Biden and Trump Will Debate Six Main Issues. Here’s Where They Stand.
The long-anticipated first debate will cover issues like the coronavirus, social unrest and the Supreme Court, offering each candidate the chance to defend his record and attack his opponent’s.
By Thomas Kaplan and Michael D. Shear
WASHINGTON — President Trump is promising to keep America great. Joseph R. Biden Jr. wants to restore the soul of America.
But there is much more to discuss beyond those two slogans.
The long-anticipated first debate between Mr. Trump and Mr. Biden on Tuesday night is expected to put a spotlight on pressing issues like the coronavirus pandemic, which has killed over 200,000 people in the United States, and the fight over the Supreme Court vacancy, whose outcome could affect American society for decades to come.
The debate will include six 15-minute segments on different topics selected by the moderator, Chris Wallace of Fox News.
Here’s a look at where Mr. Trump and Mr. Biden stand on those six issues.
Mr. Trump has repeatedly claimed that his administration’s response to the coronavirus pandemic was exceptional, saying he acted early to impose travel restrictions from China; worked with states to acquire equipment like ventilators; and pushed for the development of treatments and vaccines.
The record, however, reveals that the president consistently played down the threat from the virus in the early days when it could have been contained, and ignored or resisted advice from his top health officials. The United States failed to provide enough testing to know how the virus was spreading, and Mr. Trump clashed with governors over the need for protective equipment.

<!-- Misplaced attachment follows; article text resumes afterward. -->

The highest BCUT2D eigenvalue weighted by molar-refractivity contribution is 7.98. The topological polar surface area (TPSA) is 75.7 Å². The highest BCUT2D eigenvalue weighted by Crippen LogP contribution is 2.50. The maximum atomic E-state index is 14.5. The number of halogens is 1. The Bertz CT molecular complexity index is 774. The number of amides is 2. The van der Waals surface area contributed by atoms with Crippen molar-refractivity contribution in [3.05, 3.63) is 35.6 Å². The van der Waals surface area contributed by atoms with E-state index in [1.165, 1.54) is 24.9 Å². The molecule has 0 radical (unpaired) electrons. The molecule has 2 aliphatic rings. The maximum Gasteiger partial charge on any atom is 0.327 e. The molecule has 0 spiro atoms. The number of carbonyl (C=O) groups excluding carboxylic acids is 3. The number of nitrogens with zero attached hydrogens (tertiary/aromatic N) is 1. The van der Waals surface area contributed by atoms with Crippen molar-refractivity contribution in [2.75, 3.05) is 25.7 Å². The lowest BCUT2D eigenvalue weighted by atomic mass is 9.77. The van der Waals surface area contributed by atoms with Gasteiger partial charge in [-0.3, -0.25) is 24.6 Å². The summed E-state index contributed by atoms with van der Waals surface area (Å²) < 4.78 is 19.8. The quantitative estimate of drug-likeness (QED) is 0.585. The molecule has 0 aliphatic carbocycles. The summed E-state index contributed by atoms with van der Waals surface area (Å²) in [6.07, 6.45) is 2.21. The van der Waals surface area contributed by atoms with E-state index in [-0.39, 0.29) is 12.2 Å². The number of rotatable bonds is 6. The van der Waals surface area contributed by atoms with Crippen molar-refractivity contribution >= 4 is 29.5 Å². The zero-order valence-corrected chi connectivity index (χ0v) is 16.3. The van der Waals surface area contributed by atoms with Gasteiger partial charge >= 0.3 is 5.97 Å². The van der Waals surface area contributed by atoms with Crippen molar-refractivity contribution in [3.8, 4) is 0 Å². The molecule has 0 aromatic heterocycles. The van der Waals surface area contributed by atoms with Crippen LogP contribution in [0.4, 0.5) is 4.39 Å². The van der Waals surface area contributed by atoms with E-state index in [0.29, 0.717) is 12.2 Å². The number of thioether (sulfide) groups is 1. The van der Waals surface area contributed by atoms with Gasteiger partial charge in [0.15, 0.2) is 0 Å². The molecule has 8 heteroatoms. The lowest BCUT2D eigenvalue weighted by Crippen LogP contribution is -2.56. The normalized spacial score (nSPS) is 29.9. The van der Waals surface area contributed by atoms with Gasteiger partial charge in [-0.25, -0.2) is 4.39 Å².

There is also mounting evidence of the ways in which Mr. Trump and the White House put immense political pressure on the Centers for Disease Control and Prevention and other health agencies to accept Mr. Trump’s demands that the country reopen more quickly than they thought was safe.
And the president’s demands for a vaccine that could be announced before the election have left the public health community wary of the effectiveness and safety of a vaccine when one is ready.
For many months, Mr. Biden has put a major focus on the virus, condemning Mr. Trump’s handling of the pandemic and making that a central argument as he asks voters to deny the president a second term.
That is almost certain to be a major focus of Mr. Biden’s in the debate, too. He has promised a starkly different approach to combating the virus, stressing the importance of deferring to scientific experts, and he has called for a national mask mandate, which Mr. Trump does not support. He has taken care to model good behavior in his campaign, wearing a mask himself and refraining from holding rallies.
Until the pandemic, one of Mr. Trump’s strongest arguments for re-election was the powerful performance of the economy, which had achieved low unemployment, strong growth and a soaring stock market.
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